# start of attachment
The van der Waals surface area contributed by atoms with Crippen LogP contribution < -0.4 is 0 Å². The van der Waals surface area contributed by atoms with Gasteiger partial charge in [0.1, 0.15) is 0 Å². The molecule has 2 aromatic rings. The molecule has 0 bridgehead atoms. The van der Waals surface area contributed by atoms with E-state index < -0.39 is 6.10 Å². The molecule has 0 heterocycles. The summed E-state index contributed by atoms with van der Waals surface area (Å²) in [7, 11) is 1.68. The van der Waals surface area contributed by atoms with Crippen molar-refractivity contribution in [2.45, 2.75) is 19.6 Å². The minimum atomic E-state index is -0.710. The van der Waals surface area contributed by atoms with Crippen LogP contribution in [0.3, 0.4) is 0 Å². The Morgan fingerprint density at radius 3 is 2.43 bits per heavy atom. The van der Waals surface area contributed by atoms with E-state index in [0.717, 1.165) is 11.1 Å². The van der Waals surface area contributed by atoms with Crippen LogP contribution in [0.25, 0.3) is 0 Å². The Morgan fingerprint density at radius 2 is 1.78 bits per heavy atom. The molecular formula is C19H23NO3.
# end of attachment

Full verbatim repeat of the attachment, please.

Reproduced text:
The van der Waals surface area contributed by atoms with Crippen LogP contribution < -0.4 is 0 Å². The van der Waals surface area contributed by atoms with Gasteiger partial charge in [0.1, 0.15) is 0 Å². The molecule has 2 aromatic rings. The molecule has 0 bridgehead atoms. The van der Waals surface area contributed by atoms with E-state index < -0.39 is 6.10 Å². The molecule has 0 heterocycles. The summed E-state index contributed by atoms with van der Waals surface area (Å²) in [7, 11) is 1.68. The van der Waals surface area contributed by atoms with Crippen molar-refractivity contribution in [2.45, 2.75) is 19.6 Å². The minimum atomic E-state index is -0.710. The van der Waals surface area contributed by atoms with Crippen LogP contribution in [0.3, 0.4) is 0 Å². The Morgan fingerprint density at radius 3 is 2.43 bits per heavy atom. The van der Waals surface area contributed by atoms with E-state index in [0.717, 1.165) is 11.1 Å². The van der Waals surface area contributed by atoms with Crippen LogP contribution in [0.25, 0.3) is 0 Å². The Morgan fingerprint density at radius 2 is 1.78 bits per heavy atom. The molecular formula is C19H23NO3.